Wed, 28 Jun 2000

Australian politics hung up on new taxes

By Belinda Goldsmith

CANBERRA (Reuters): For most people talk of tax reform usually stops a conversation as fast as the pursuit of trainspotting.

But Australian politicians can't stop delving into every nook and cranny of a wide-sweeping package of tax reforms due to take effect on July 1.

The reforms, touted as the biggest tax overhaul in Australian history, are a risky venture by the country's conservative coalition government, which is running neck and neck with the Labor opposition in current opinion polls.

For after 30 years of on-off debate, Australia is finally adopting a goods and services tax (GST) of 10 percent to replace a higher existing wholesale sales tax, while reducing income taxes and introducing a range of changes to business taxation.

The changes have caused widespread nervousness in the business community and remain largely misunderstood by the country's 19 million people -- despite the government's promise that no one will be worse off under the new tax system.

"It has to be expected with such an enormous change that there is going to be some nervousness," Prime Minister John Howard told reporters.

"It's risky, it's unpopular, it's bound to upset some people, but it's good for Australia and that's why we've done it," said Howard, whose government has a six-seat majority.

The lead-up to the tax overhaul has been full of public debate over the GST's impact on prices of individual items with beer, tampons, and caravan park sites key talking points.

This detailed nit-picking has done nothing to clear up the confusion over the changes or encourage the public to listen more closely to the facts about what will happen next month.

A recent survey by the Melbourne Institute found consumers remained baffled, with about 60 percent of 1,200 households questioned underestimating the compensation from income tax cuts and overestimating likely price rises from the GST.

"The ongoing uncertainty and misinformation among consumers...may reflect the lateness and inadequacy of the government's information campaign," the institute concluded.

To win public support and clarify the tax reforms, the Liberal/National Party government has embarked on a major advertising and promotion campaign.

But the A$431 million (US$260 million) campaign, has failed to hit the mark and just caused more controversy -- fueling negative sentiment among voters and cries from the opposition of using taxpayers' money for political campaigning.

Television ads set to the soundtrack of raspy British rocker Joe Cocker's song Unchain My Heart rather obscurely feature a number of Australians with chains falling off their bodies after the GST's launch.

"The GST ads are more in the propaganda area than showing what a difference the new tax will make to a person's life," said Warren Brown, a partner of Sydney advertising agency Brown Melhuish Fishlock. "It's a feel-good campaign for the government."

The government's hard-sell suffered a further blow when the national solicitor-general ruled it was illegal to use electoral roll details for a planned A$10 million mailout of a letter about the GST from Howard to every voter in the country.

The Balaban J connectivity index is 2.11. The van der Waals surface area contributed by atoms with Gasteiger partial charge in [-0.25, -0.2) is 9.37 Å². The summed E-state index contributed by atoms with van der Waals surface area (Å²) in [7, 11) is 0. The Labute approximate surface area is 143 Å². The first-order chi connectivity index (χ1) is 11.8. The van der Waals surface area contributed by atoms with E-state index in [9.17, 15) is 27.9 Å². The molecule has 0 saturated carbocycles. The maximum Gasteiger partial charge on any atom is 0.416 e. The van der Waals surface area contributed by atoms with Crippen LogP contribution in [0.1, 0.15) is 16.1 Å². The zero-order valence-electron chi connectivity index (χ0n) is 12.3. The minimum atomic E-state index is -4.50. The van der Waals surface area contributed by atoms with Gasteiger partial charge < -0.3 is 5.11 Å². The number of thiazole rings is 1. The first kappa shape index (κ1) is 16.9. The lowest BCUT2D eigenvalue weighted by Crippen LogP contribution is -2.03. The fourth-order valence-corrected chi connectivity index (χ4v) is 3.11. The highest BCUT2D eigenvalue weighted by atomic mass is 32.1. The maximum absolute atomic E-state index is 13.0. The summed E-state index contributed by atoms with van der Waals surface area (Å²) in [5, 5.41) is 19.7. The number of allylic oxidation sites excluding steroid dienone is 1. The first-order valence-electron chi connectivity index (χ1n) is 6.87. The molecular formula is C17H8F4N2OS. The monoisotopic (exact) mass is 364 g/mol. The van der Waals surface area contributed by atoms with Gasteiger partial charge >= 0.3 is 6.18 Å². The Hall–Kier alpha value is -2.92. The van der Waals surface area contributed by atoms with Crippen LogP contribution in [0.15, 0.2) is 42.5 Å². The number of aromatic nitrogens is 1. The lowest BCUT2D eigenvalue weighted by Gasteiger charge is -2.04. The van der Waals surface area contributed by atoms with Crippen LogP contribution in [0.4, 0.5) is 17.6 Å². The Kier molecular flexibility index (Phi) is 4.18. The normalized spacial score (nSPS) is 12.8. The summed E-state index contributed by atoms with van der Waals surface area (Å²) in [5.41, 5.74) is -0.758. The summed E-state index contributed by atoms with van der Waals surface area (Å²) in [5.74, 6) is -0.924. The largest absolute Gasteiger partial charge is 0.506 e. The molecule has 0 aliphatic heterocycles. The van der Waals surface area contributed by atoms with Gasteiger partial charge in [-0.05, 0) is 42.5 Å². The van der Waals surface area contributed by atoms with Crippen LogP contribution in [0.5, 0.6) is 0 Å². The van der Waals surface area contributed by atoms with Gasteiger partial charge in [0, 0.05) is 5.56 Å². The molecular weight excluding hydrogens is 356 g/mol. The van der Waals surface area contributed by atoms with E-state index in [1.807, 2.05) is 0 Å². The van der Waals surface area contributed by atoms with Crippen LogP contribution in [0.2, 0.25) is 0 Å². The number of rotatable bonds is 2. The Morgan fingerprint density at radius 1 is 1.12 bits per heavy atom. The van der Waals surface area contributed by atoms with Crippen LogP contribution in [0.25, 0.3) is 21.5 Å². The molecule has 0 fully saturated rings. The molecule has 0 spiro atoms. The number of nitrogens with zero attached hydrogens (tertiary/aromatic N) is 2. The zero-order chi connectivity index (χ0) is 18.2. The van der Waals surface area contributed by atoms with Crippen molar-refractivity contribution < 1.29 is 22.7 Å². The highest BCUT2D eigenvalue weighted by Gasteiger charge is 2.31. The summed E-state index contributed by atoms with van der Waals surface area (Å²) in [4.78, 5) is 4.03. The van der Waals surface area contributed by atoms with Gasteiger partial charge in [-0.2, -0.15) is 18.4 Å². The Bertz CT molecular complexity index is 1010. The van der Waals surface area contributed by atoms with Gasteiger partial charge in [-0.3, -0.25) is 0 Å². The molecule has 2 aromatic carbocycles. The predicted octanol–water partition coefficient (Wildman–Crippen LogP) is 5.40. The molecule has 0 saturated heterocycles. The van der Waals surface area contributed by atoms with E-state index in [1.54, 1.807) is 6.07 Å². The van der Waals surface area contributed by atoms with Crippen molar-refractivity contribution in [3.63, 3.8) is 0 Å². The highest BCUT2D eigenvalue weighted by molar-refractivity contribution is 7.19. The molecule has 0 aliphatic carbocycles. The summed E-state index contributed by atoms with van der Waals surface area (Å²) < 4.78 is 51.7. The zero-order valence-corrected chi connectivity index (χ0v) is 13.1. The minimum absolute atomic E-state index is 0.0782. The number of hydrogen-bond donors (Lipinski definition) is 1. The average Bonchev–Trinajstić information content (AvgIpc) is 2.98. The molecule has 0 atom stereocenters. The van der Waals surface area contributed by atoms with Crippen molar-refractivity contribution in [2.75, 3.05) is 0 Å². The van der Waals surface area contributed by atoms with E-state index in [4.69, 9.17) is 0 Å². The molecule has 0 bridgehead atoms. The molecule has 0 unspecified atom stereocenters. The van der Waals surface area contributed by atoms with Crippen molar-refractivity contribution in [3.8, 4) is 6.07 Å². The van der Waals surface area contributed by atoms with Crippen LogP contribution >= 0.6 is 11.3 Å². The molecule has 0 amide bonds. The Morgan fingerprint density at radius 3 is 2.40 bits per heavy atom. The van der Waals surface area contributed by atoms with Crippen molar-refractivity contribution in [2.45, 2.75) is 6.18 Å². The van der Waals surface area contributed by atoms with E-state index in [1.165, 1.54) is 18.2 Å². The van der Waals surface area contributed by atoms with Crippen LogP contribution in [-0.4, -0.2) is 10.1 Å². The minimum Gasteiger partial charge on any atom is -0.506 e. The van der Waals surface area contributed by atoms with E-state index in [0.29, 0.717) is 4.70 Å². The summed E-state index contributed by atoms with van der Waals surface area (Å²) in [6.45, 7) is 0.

The mailout must now be pulped and Labor has demanded that Howard's Liberal Party, and not the taxpayer, cover all costs.

The GST will increase prices on many goods and services, bar most foods and a narrow range of services, with exemptions a primary focus on the parliament floor and in the Australian media.

To counterbalance these charges, the government is cutting income taxes by A$12 billion and increasing payments to welfare recipients and old-age pensioners.

On the business front, over the next 12 months the government will cut the level of company tax to 30 percent from 36 percent and change the structure and rate of capital gains taxation to make Australia more attractive internationally.

Politically, the new tax regime is a hurdle that the government has to overcome before heading to the polls next year when its current three-year term expires on Nov. 9.

It has to smooth over the widening gaps between the coalition partners -- the Liberals and the rural-based National Party -- with the Nationals Members of Parliament under fire from voters over the GST.

The next tax regime has dented business and consumer confidence, casting a shadow over growth forecasts for the coming financial year. The government has estimated the GST will add 3.75 percent to inflation in the September quarter.

Several surveys released this month showed business jitters over the GST were fueling expectations of a deterioration in economic activity amid fresh evidence that many executives have failed to fully prepare for the new tax system.

The June quarter survey of NSW Manufacturing revealed profit expectations had dropped to their lowest in nine years as a result of the hesitancy and uncertainty surrounding the GST.

A survey by business information group Dun and Bradstreet found more than 50 percent of business executives were not fully prepared for the tax change.

The Australian Chamber of Commerce and Industry (ACCI)/Westpac quarterly survey of industrial trends found a sharp drop in business confidence in the second quarter of 2000 amid concerns about the GST and rising interest rates.

But despite the uncertainty and public unpopularity, many economists and business groups are in favor of the tax reforms. Even Labor has no plans to scrap the GST if it does win power.

The ACCI is a firm backer of the new system, which it said would make the economy more efficient, competitive and attractive to international players.

"The sharp decline in business confidence is disappointing but most likely represents a once-off sharp dip caused by short-term uncertainties associated with major domestic and global changes rather than an emerging downward trend," ACCI chief executive Mark Paterson said in a statement.